Of all the economic charts of the Brandon economy, this one of national diesel stockpiles, from the U.S. Energy Information Administration, is perhaps the most dire of all.
Diesel stockpiles have been down over 30% since Biden took office, even as the country’s population grows. Not only is diesel needed for some home fuel, but it also powers all of the trucks that bring every vital good, including food, imaginable to your door or to your local store. Given that trucks are force multipliers for the supply chain, a diesel crisis is much more impactful than even a spike in gasoline prices. As a result of this crisis, the U.S. is down to just 25 days of diesel supply, the lowest level since 2008, headed into the winter.
While the price of gasoline has been temporarily kept off the appalling peak of the spring, the price of diesel is still coasting near all-time highs, literally double the price since Biden took office!
The situation is even more dire in the Northeast, where people rely more on oil for heating, thanks to their governors declaring war on coal, fracking, and gas pipelines over the past decade. However, Biden understood that people focus on gasoline prices much more than diesel, even though the latter probably affects their bottom line more severely. In New England, where inventory is down to just one-third of normal levels, they are being forced to ration fuel and even fill home tanks to just partial levels before the winter.
Meanwhile, our reserves are all tapped out, as Biden has released or plans to release a total of 260 million barrels of oil from the Strategic Petroleum Reserve, leaving the reserve down to just 401 million barrels of oil, the lowest level since June 1984. Thus, there is nowhere to run or hide from the shortage. Thanks to years of regulations on oil refiners, as well as ethanol mandates, we only have 129 refineries left in the country, just a handful in the Northeast, and most are operating near full capacity after having permanently shut down some operations during the lockdowns. The entire oil refinery output capacity surge of the Trump administration was wiped out, as we have lost over 1 million barrels per day of output since 2020.
Therefore, the day the elections are over, there is no deterrent against the Biden administration even pretending to do something about the energy crisis. The government will barrel head-first into European-style lockdowns and rationing, which have always been the goal. So, what should a victorious Republican Party do?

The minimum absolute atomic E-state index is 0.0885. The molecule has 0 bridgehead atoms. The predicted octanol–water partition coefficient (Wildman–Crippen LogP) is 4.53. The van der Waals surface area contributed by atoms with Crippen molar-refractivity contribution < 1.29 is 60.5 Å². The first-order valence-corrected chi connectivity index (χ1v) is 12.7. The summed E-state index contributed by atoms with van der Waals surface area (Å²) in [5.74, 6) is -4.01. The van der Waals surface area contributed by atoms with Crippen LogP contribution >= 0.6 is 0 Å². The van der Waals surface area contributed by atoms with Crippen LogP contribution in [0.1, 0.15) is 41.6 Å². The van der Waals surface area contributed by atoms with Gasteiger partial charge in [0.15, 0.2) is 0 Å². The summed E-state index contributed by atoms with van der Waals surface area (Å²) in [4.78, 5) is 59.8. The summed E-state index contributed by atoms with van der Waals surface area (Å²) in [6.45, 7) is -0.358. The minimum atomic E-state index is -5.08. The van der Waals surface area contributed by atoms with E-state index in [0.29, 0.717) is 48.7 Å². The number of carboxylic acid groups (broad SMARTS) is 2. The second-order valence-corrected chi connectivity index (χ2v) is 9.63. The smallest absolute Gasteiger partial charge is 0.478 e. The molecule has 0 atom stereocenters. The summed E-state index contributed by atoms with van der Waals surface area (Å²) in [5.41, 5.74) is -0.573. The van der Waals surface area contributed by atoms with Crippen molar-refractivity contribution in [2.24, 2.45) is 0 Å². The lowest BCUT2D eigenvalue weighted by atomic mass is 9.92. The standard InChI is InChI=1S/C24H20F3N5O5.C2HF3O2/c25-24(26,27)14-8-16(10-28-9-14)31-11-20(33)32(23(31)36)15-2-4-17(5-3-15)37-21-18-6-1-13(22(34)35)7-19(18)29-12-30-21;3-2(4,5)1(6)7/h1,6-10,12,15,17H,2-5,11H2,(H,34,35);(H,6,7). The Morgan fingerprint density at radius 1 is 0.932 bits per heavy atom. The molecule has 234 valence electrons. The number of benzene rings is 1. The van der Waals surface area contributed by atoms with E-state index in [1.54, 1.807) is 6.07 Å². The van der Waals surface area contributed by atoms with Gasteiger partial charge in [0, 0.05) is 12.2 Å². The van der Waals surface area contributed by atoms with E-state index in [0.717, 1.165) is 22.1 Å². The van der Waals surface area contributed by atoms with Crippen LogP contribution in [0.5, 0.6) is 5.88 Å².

This is yet another reason, along with the fight for medical freedom and combatting FBI tyranny, why it is suicidal for Republicans to sign an omnibus bill this December rather than holding the budget as leverage over the White House into early next year so they can force the administration’s hand on energy regulations. Republicans must ensure the budget CR is extended into early next year so that a GOP Congress can write the new budget and reverse all the regulations on gas pipelines, oil refineries, terminals and storage, and coal production and reverse ethanol mandates. They must also fight for provisions to give the states more leeway in using their lands to promote energy growth.
Republicans must also prevent the Federal Energy Regulatory Commission from blocking the construction of new pipelines. There is record volume of natural gas flowing out of Texas’ black gold from the Permian Basin, but it is now bottlenecked because of a lack of pipelines. All regulations factoring in global warming need to be eliminated, because they are shutting down pipeline projects both at the production sources, such as Texas, and at the endpoints in the Northeast.
It is absurd for Republicans to fear that such brinkmanship would lead to a government shutdown after the American people have languished through a real shutdown of the private sector, and if they fail to confront Biden in this budget, we will suffer an energy shutdown.Every American will remember the lockdowns of March-May 2020 for the rest of their lives. How many Americans remember the longest federal government shutdown, which occurred from December 22, 2018, until January 25, 2019 (35 days)? “What shutdown?” would likely be the response of anyone who didn’t work for the government. And even those workers all got paid promptly and enjoyed a month of paid vacation. Boo-hoo. Some things are worth fighting for.